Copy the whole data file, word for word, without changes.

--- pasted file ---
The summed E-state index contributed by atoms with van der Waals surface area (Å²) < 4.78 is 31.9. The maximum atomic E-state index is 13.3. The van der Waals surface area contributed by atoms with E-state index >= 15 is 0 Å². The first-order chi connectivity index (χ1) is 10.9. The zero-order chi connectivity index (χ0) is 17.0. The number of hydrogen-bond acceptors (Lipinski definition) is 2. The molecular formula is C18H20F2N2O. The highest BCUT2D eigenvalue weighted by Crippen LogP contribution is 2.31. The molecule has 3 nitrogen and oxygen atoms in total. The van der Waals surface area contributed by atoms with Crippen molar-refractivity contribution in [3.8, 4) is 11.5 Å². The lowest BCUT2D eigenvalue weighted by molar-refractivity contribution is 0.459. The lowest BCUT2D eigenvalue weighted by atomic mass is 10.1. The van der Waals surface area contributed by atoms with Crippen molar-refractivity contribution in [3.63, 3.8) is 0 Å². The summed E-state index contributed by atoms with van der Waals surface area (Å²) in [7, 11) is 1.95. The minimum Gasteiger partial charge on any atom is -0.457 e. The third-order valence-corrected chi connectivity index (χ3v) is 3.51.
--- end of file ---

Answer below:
The summed E-state index contributed by atoms with van der Waals surface area (Å²) < 4.78 is 31.9. The maximum atomic E-state index is 13.3. The van der Waals surface area contributed by atoms with E-state index >= 15 is 0 Å². The first-order chi connectivity index (χ1) is 10.9. The zero-order chi connectivity index (χ0) is 17.0. The number of hydrogen-bond acceptors (Lipinski definition) is 2. The molecular formula is C18H20F2N2O. The highest BCUT2D eigenvalue weighted by Crippen LogP contribution is 2.31. The molecule has 3 nitrogen and oxygen atoms in total. The van der Waals surface area contributed by atoms with Crippen molar-refractivity contribution in [3.8, 4) is 11.5 Å². The lowest BCUT2D eigenvalue weighted by molar-refractivity contribution is 0.459. The lowest BCUT2D eigenvalue weighted by atomic mass is 10.1. The van der Waals surface area contributed by atoms with Crippen molar-refractivity contribution in [3.63, 3.8) is 0 Å². The summed E-state index contributed by atoms with van der Waals surface area (Å²) in [7, 11) is 1.95. The minimum Gasteiger partial charge on any atom is -0.457 e. The third-order valence-corrected chi connectivity index (χ3v) is 3.51.